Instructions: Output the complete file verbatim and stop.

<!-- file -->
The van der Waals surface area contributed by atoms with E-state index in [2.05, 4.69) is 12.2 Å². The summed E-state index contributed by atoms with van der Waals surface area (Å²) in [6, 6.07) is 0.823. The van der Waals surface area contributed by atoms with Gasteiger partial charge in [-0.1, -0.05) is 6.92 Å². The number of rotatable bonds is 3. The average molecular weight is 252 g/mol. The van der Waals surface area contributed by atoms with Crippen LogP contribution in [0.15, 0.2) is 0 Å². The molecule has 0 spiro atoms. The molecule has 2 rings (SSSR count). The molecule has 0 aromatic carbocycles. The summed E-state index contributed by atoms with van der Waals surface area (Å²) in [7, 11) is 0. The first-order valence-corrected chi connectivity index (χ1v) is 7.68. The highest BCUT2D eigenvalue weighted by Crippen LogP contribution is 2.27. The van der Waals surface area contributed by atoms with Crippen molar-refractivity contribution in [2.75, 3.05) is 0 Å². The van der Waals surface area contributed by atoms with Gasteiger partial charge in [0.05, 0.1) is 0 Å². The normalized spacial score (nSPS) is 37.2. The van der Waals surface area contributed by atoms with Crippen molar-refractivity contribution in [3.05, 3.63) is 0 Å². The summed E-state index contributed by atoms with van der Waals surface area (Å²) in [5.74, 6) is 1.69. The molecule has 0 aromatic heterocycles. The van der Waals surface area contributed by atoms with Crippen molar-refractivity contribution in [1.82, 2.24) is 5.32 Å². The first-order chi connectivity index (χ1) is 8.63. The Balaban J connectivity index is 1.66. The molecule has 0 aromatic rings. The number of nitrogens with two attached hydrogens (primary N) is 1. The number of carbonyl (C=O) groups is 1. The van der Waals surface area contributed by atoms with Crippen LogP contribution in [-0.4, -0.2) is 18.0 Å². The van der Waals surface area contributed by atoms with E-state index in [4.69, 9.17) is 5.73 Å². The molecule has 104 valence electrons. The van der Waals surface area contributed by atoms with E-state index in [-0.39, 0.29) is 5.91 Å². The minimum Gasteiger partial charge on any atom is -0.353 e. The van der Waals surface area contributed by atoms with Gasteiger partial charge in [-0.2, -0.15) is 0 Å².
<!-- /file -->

The van der Waals surface area contributed by atoms with E-state index in [2.05, 4.69) is 12.2 Å². The summed E-state index contributed by atoms with van der Waals surface area (Å²) in [6, 6.07) is 0.823. The van der Waals surface area contributed by atoms with Gasteiger partial charge in [-0.1, -0.05) is 6.92 Å². The number of rotatable bonds is 3. The average molecular weight is 252 g/mol. The van der Waals surface area contributed by atoms with Crippen LogP contribution in [0.15, 0.2) is 0 Å². The molecule has 0 spiro atoms. The molecule has 2 rings (SSSR count). The molecule has 0 aromatic carbocycles. The summed E-state index contributed by atoms with van der Waals surface area (Å²) in [7, 11) is 0. The first-order valence-corrected chi connectivity index (χ1v) is 7.68. The highest BCUT2D eigenvalue weighted by Crippen LogP contribution is 2.27. The van der Waals surface area contributed by atoms with Crippen molar-refractivity contribution in [2.75, 3.05) is 0 Å². The van der Waals surface area contributed by atoms with Gasteiger partial charge in [0.05, 0.1) is 0 Å². The normalized spacial score (nSPS) is 37.2. The van der Waals surface area contributed by atoms with Crippen molar-refractivity contribution in [3.05, 3.63) is 0 Å². The summed E-state index contributed by atoms with van der Waals surface area (Å²) in [5.74, 6) is 1.69. The molecule has 0 aromatic heterocycles. The van der Waals surface area contributed by atoms with Crippen molar-refractivity contribution in [1.82, 2.24) is 5.32 Å². The first-order chi connectivity index (χ1) is 8.63. The Balaban J connectivity index is 1.66. The molecule has 0 aromatic rings. The number of nitrogens with two attached hydrogens (primary N) is 1. The number of carbonyl (C=O) groups is 1. The van der Waals surface area contributed by atoms with Crippen LogP contribution in [-0.4, -0.2) is 18.0 Å². The van der Waals surface area contributed by atoms with E-state index in [4.69, 9.17) is 5.73 Å². The molecule has 104 valence electrons. The van der Waals surface area contributed by atoms with E-state index in [-0.39, 0.29) is 5.91 Å². The minimum Gasteiger partial charge on any atom is -0.353 e. The van der Waals surface area contributed by atoms with Gasteiger partial charge in [-0.2, -0.15) is 0 Å².